“Has anyone ever turned in a paper that you considered too long?” a student asked when I mentioned an approximate page length for an assignment.
Once, I asked students to define a term from their major area of study. Write two or three pages explaining the term to someone who’s not in your major, I said.
A zealous physics student emailed me a detailed, fourteen-page discourse on time travel. I opened the file, scrolled through the fourteen pages, and postponed grading the paper.
I did not put reading the paper on hold because its length discouraged me. I put the paper on hold because its promise engaged my curiosity. In the introduction, the student declared that time travel is currently possible. I was excited to learn about the possibilities. I saved his pages for last, so I’d have reading to anticipate. (I hear you. You aren’t the first. Others have called me gullible.)
The idea of time travel fascinates me. I have read A Wrinkle in Time, The Time Machine, and Danny Dunn Time Traveler more than once. I watched all the Back to the Future movies. More than once.
Please don’t share this confession with anyone who will agree with me, but sometimes I find myself asking, “What kind of idiot am I?”
This morning, I pulled a pair of sunglasses from the bottom of my book bag and realized that for the second time this year, my carelessness in stowing them had resulted in the costly, polarized lenses getting scratched.
I rummaged in the bag until I found the special square cloth the optometrist office provided with the glasses. I polished the lenses with intensity. I peered through them. The special cloth had not wiped away the scratches. I was forced to conclude that, yet again, the scratch is in the center of my field of vision.
Apparently, I am the kind of idiot who will make the same mistake two times in a row even though I have repeatedly determined not to.
I’d like to share a little of the blame with the companies make sunglasses. Why don’t they make scratch resistant lenses? I’m sure that with all the technology at their disposal, they could.
Speaking of blame, last week I wrote a post in which I told parents of troubled kids that they aren’t to blame for their kids’ circumstances. Some readers asked, “What helped you move past the blame?” Continue reading “How I stop blaming myself”
A few years ago, our young-adult son was fighting anxiety disorder and depression, and losing big-time. My husband Steve and I knew something was wrong. But we didn’t know about the overwhelming panic or the stifling depression our son felt.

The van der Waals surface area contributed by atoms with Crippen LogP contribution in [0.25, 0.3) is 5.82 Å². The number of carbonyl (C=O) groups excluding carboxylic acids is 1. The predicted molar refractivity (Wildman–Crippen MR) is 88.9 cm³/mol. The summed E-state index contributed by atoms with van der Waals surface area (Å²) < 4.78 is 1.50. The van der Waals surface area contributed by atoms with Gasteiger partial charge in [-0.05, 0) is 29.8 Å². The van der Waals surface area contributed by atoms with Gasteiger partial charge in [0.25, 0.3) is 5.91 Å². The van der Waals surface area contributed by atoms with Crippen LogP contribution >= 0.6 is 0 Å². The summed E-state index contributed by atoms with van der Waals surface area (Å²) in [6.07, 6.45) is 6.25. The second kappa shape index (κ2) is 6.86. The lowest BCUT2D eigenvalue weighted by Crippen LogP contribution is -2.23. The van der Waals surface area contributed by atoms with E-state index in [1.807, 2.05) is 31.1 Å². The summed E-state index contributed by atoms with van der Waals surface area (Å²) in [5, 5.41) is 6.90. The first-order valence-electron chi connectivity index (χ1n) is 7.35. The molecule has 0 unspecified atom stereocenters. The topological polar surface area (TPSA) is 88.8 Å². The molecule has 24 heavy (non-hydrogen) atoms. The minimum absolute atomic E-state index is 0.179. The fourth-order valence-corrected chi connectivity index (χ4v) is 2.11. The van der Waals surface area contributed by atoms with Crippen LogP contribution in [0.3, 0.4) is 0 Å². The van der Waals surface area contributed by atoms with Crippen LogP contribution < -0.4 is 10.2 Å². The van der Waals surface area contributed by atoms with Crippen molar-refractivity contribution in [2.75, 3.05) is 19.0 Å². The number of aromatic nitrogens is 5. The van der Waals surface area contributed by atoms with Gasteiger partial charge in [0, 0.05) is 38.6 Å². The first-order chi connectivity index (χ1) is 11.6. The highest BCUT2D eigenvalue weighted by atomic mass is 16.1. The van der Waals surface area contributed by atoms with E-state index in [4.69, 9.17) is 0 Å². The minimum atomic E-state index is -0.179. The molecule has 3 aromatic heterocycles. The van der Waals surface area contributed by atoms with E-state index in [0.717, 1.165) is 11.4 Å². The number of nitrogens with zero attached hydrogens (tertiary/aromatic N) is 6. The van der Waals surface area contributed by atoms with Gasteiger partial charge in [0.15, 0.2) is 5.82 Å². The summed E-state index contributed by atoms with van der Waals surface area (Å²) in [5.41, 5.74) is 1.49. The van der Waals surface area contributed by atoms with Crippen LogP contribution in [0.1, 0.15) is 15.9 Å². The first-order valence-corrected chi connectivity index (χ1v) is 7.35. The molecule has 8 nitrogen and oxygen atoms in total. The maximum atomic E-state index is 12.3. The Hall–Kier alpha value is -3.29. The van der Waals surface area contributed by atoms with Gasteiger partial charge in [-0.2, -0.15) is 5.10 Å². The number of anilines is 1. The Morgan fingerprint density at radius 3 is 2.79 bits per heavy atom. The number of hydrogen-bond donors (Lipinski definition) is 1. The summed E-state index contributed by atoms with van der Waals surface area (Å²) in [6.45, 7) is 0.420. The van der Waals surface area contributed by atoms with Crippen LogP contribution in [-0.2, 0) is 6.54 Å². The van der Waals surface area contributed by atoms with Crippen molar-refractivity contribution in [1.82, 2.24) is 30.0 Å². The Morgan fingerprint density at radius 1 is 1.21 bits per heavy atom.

He drank so much alcohol, so often, that we considered problem drinking his main problem, and I worried that he was driving drunk.
I asked him. He denied it. He said he’d never drive drunk, but my persistent, nagging suspicion didn’t diminish. I didn’t know what to do.
One night, I heard him drive into our driveway very late—two hours after his shift at a local restaurant ended and right after bars close.
The next morning, I called a local police station and asked to speak with an officer in the alcohol and drug addiction unit. During our conversation, I squeezed back sobs. My throat felt like it was closing up, and I could barely squeeze out words that I never, ever thought I’d say, “I’m worried that my son drives drunk. What should I do?” Continue reading “When kids break bad, or sad, who’s to blame?”
In 1982, when my husband Steve and I met, I knew we were soulmates. We liked the same outdoor activities—skiing, biking and hiking. Together, we tended a small garden and canned the produce. He worked on my car and I cooked in his kitchen. We attended the same small church and eagerly contributed to the church community. He helped with building repairs and maintenance. I taught Sunday school.
After dating just over a year, we married, bought a house, and eventually had three kids.
We’d been married awhile, maybe, a few years, when I realized our vast differences must mean that we were actually not soulmates. I worried that I had married the wrong man.
Yesterday, as I shopped for school supplies, I overheard a frustrated teacher talk loudly as she searched for a type of pencils with soft grips. She explained to the sales associate, “My students don’t hold their current pencils quite right. A soft grip might help.”
Yesterday was my daughter Cara’s 24th birthday. Currently, she’s living in Port-au-prince, Haiti and there are 1550 very long miles of earth and sea separating us. On her birthday, I wasn’t going to see her to celebrate, so I was thinking of her almost every moment of the day. The teacher’s comment made me think of her again and wonder: Had I held my daughterquite right? All those years that I had her close. Did I hold her quite right?